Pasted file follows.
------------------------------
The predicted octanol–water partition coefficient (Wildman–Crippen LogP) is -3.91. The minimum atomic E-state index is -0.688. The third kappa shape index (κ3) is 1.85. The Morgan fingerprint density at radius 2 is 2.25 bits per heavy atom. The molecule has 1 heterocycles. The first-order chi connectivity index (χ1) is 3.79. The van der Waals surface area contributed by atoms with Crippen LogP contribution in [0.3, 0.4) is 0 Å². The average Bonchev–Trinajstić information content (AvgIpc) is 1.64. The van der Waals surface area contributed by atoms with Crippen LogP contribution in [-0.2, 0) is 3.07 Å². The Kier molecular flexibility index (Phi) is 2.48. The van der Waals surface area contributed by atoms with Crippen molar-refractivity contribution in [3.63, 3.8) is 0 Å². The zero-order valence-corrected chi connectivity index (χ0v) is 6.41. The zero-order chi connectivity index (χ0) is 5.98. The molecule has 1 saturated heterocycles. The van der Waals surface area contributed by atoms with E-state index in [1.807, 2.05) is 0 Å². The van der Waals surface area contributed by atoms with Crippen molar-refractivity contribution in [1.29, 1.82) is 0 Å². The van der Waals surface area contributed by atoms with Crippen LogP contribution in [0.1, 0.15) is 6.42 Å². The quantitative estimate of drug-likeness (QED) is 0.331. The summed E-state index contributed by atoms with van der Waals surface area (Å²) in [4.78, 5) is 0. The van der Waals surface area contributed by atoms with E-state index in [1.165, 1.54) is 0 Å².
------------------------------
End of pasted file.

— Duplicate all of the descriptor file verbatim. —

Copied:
The predicted octanol–water partition coefficient (Wildman–Crippen LogP) is -3.91. The minimum atomic E-state index is -0.688. The third kappa shape index (κ3) is 1.85. The Morgan fingerprint density at radius 2 is 2.25 bits per heavy atom. The molecule has 1 heterocycles. The first-order chi connectivity index (χ1) is 3.79. The van der Waals surface area contributed by atoms with Crippen LogP contribution in [0.3, 0.4) is 0 Å². The average Bonchev–Trinajstić information content (AvgIpc) is 1.64. The van der Waals surface area contributed by atoms with Crippen LogP contribution in [-0.2, 0) is 3.07 Å². The Kier molecular flexibility index (Phi) is 2.48. The van der Waals surface area contributed by atoms with Crippen molar-refractivity contribution in [3.63, 3.8) is 0 Å². The zero-order valence-corrected chi connectivity index (χ0v) is 6.41. The zero-order chi connectivity index (χ0) is 5.98. The molecule has 1 saturated heterocycles. The van der Waals surface area contributed by atoms with E-state index in [1.807, 2.05) is 0 Å². The van der Waals surface area contributed by atoms with Crippen molar-refractivity contribution in [1.29, 1.82) is 0 Å². The van der Waals surface area contributed by atoms with Crippen LogP contribution in [0.1, 0.15) is 6.42 Å². The quantitative estimate of drug-likeness (QED) is 0.331. The summed E-state index contributed by atoms with van der Waals surface area (Å²) in [4.78, 5) is 0. The van der Waals surface area contributed by atoms with E-state index in [1.165, 1.54) is 0 Å².